Tuesday poem: Sandpit

May 4, 2023

So I wanted toy cars and trains, but was never given them. No matter, the boy over the road had plenty, and we’d construct paradises of zoom in his sandpit, trucks and cars jostling, even train carriages illicitly removed from inside model tracks. I remember once, sick with German measles, spotty as a Dalmatian, that a book about trains was lent to me, and I read the pictures, fever-driven, transplanted them to the sandpit by pure will, where my friend continued to build roads and water-marked tracks, temporary maps to a place where time stood still, and red vehicles bloomed.

PS Cottier

perched on a log
damp bark transfers water —
my pink frog bum

P.S. Cottier

I do not understand this image...

I do not fully understand this image…

Now that damp croak of a poem was written at a great event which was held in O’Connor, just up the road from where your poetic blogger lives. (That’s me, if you were wondering.) A group of people met, heard about the wetlands and haiku, and wrote a brimming bucket of the tadpole poems.

The event was organised by Sarah St Vincent Welch (writer) and Edwina Robinson (Urban Waterways Coordinator). There are lovely photos and more poems at the following link, including some more serious ones. But I am particularly chuffed by the photo that follows on from the poem, in which I am indeed perched on a log.


Canberra is a very lucky city, with features such as the urban waterways in the inner city. (If you are imagining a city such as Paris, or Sydney, please don’t. Canberra is not that type of place at all.) The waterways return some of the creek that flowed through this area to a more natural state after it was concreted at some stage. Philosophically, it is an interesting question whether these recreated ponds are ‘natural’, but I am pleased that they exist.

Similarly, is haiku in English actually haiku? Is a haiku that contains a rhyme a proper haiku? Should we worry about such notions of form and purity?

Or should we just play?

Press this feather, fly to New Zealand, and read even more poetry:

Tuesday Poem<

Bat and ball and pen

May 31, 2011

There’s currently a great poetry competition on called the Cricket Poetry Award . For members of full member registered ICC countries only, of course, and if you don’t know what that means, you’re probably not going to be that interested in cricket.  There’s a list of the countries on the site.  For my American friends, cricket is a kind of baseball with rules.  Lots of them.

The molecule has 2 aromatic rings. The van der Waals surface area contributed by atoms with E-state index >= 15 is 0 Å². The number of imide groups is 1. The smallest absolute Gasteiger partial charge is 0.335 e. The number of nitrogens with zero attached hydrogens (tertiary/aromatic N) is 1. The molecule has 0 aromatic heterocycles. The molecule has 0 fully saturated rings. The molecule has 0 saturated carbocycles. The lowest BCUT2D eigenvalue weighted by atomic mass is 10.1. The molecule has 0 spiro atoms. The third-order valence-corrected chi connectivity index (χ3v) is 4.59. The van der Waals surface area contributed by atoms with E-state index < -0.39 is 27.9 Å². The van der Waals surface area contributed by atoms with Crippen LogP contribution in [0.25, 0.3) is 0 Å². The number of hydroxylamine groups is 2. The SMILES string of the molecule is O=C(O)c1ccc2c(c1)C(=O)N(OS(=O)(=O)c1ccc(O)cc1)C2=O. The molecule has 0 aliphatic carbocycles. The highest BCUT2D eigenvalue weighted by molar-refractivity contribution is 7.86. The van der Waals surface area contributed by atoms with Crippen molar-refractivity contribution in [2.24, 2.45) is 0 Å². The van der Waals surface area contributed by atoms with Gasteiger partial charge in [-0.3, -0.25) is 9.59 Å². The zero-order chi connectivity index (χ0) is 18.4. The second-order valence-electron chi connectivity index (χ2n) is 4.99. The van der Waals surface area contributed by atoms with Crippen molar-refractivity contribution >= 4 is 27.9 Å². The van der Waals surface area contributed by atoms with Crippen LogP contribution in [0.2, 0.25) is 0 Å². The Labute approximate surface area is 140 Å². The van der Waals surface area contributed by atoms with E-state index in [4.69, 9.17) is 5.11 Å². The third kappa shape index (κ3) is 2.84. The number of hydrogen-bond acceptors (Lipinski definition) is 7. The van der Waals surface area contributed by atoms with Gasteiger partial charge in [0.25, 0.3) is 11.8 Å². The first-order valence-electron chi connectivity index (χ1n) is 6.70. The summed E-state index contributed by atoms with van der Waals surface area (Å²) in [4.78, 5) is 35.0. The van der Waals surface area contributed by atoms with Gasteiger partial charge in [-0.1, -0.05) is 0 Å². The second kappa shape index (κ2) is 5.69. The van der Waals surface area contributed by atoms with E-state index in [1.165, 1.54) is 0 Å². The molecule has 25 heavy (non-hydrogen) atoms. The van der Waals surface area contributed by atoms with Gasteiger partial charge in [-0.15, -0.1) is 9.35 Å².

I was short-listed for the prize a couple of years back with my poem ‘DIY’, about the way we act as famous sports-people when we play cricket, (or basket-ball, or football; Lionel Messi is a fallen angel, isn’t he?  One who looks like an accountant after the Christmas party).  The entry fee is $20, which may be a little steep for some cricket fanatics in developing countries such as India, Pakistan, Bangladesh or Sri Lanka.  But the first (and only monetary) prize is $2000.  That’s Australian dollars, which are currently worth more than the greenback.  And short-listed poems are usually published in some form, although this is not in the rules (that word again).

The poetry can be about social cricket, and there is some information at the site about types of poetry.  I enjoyed the opportunity to write about a sport that dominates Australia’s summers, particularly when we are playing England (who seem to have a team made up mostly of South Africans).

Here’s my poem from 2009.


In the backyard I was always David Gower.

I opted for an easy nonchalance,

the sweep you could weep for, the air cut

with a wooden knife of sudden elegance,

(when it could be bothered to dance the dance).

Truth is, I couldn’t bat at all, but that

is merely a fact. In the suburb of dreams,

I was graceful and quick and David Gower.

Why would anyone opt to be Dennis Lillee?

Grunt-powered, facial hair fallen to chest

where it grew into rain-forest, sweat-sprinkled.

There was nothing of the lily about him;

nothing quiet or lovely or sweet-scented

(although he always bowled as if he meant it).

Yet everyone else chose this dubious flower,

right-handed terror to my imaginary Gower.

P.S. Cottier